Who did the Ukrainian Jews vote for?
Beats me. This nicely detailed JPost article gives context and background, but the facts don't lead to any clear conclusion. (1) A large chunk of people won't say who they voted for. (2) The young Jews, those tending more to Western Europe, might plausibly have voted for Yuschenko. (3) The older Jews, those preferring stability, might plausibly have voted for Yanukovitch. In conclusion, who knows? The most interesting point in the article is buried in the last paragraph: "Only 3,106 out of nearly 40,000 eligible Ukrainian voters in Israel cast their ballots." First of all, the turnout's low, but that's not what caught my eye. Forty thousand? That's all the Ukrainian Jews there are in Israel? There have to be more than that, don't there, if a million-plus Jews have immigrated to Israel in the past ten to fifteen years? I guess they don't care enough to register to vote in Ukraine.
Question two: is Yuschenko an anti-Semite? Beats me. The JPost article mentions the worry of some Ukrainian Jews that in the past he "has allied himself with politicians openly expressing anti-Semitic views." In another incident mentioned in the press, a leading Ukrainian newspaper, Silski Visti, published the slanderous, anti-Semitic claim that hundreds of thousands of Ukrainian Jews joined the S.S. during the German invasion of 1941. Yuschenko joined with other Ukrainian politicians opposing government efforts to shut down the newspaper.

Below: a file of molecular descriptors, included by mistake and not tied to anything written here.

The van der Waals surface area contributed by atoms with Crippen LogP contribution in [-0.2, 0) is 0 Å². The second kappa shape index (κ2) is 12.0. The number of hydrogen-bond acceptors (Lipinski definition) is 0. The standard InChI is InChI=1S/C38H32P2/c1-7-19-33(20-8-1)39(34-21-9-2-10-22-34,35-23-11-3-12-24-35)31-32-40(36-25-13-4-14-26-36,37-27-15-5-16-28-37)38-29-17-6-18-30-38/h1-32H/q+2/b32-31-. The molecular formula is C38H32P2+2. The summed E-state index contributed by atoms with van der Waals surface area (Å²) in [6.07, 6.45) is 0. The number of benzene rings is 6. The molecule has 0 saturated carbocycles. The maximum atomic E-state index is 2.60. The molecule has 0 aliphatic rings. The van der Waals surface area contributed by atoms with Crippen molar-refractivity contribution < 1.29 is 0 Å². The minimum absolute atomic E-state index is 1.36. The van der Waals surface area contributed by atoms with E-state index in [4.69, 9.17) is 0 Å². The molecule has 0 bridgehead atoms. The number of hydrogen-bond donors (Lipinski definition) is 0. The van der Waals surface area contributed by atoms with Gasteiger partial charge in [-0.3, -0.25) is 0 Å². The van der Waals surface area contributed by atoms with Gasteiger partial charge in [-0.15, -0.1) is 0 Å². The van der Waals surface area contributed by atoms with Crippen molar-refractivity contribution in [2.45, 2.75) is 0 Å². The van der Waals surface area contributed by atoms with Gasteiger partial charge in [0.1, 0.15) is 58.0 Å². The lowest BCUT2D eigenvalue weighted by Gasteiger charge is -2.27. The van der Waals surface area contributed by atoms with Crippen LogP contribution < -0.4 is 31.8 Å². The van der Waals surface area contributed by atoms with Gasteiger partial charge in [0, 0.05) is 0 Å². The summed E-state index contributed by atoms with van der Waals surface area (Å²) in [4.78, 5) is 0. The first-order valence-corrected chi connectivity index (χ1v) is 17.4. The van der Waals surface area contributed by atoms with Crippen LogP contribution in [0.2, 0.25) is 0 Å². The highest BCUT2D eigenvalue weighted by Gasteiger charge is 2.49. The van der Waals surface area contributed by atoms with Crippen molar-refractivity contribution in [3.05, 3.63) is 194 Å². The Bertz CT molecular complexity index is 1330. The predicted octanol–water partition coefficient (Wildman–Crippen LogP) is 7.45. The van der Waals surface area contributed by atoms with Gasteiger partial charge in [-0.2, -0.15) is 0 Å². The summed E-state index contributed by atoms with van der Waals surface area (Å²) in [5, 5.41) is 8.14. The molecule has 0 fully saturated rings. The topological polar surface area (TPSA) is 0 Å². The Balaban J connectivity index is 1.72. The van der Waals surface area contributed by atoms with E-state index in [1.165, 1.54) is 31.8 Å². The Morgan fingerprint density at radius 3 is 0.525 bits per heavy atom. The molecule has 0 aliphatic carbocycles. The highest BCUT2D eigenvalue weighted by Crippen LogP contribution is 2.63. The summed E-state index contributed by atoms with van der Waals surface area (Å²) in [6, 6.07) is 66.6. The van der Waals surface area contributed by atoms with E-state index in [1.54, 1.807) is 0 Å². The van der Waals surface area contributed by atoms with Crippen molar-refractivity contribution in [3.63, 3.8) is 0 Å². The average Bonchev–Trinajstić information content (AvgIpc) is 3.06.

On the other hand, Yuschenko visited a Ukrainian Jewish group before the election and promised to combat anti-Semitism. And who's to say how many anti-Semites his opponent, Yanukovitch, has associated with?
Another troublesome aspect of contemporary Ukrainian anti-Semitism is its anti-Israel roots (shared by a number of liberal politicians in Western Europe). From the article linked to above about the anti-Semitic Ukrainian newspaper:
The wave of anti-Semitic agitation in the Ukrainian media began in 2002 with the publication of defamatory articles in the magazine Personnel, published by the Interregional Academy of Personnel Management, a university-like institution offering leadership training to 35,000 students on more than 10 campuses across the country.
Although the school's board includes such respected figures as former President Leonid Kravchuk and former Foreign Minister Boris Tarasyuk, its academic leaders have taken a strongly anti-Western political line, fostering close ties with Russia and the Islamic world. The academy's president, Georgi Schokin, has addressed three conferences in Saudi Arabia, and the American anti-Semite David Duke has appeared at three of the school's conferences in Kiev.
The Interregional Academy, which financed Silski Visti's publication of Yaremenko's article as a paid advertisement, has published his books and aggressively promoted his writings.
What this has to do with any anti-Semitism from Yuschenko himself -- again, I don't know.
I asked the opinion of a writer from the Forverts, who pointed out that opposing Jewish oligarchs (who have supported Kuchma and Yanukovitch) is not necessarily the same thing as anti-Semitism.
Update: Jonathan Edelstein, over at The Head Heeb, has followed up on this issue with his customary thoroughness. The accusations of anti-Semitism on Yuschenko's part seem more and more to be unfounded. Also worth reading is the editorial in this week's Forward, reminding us why the Ukraine is important to Jewish history yet not often remembered by name, and why Ukrainian nationalism is not something that Jews should uncritically embrace.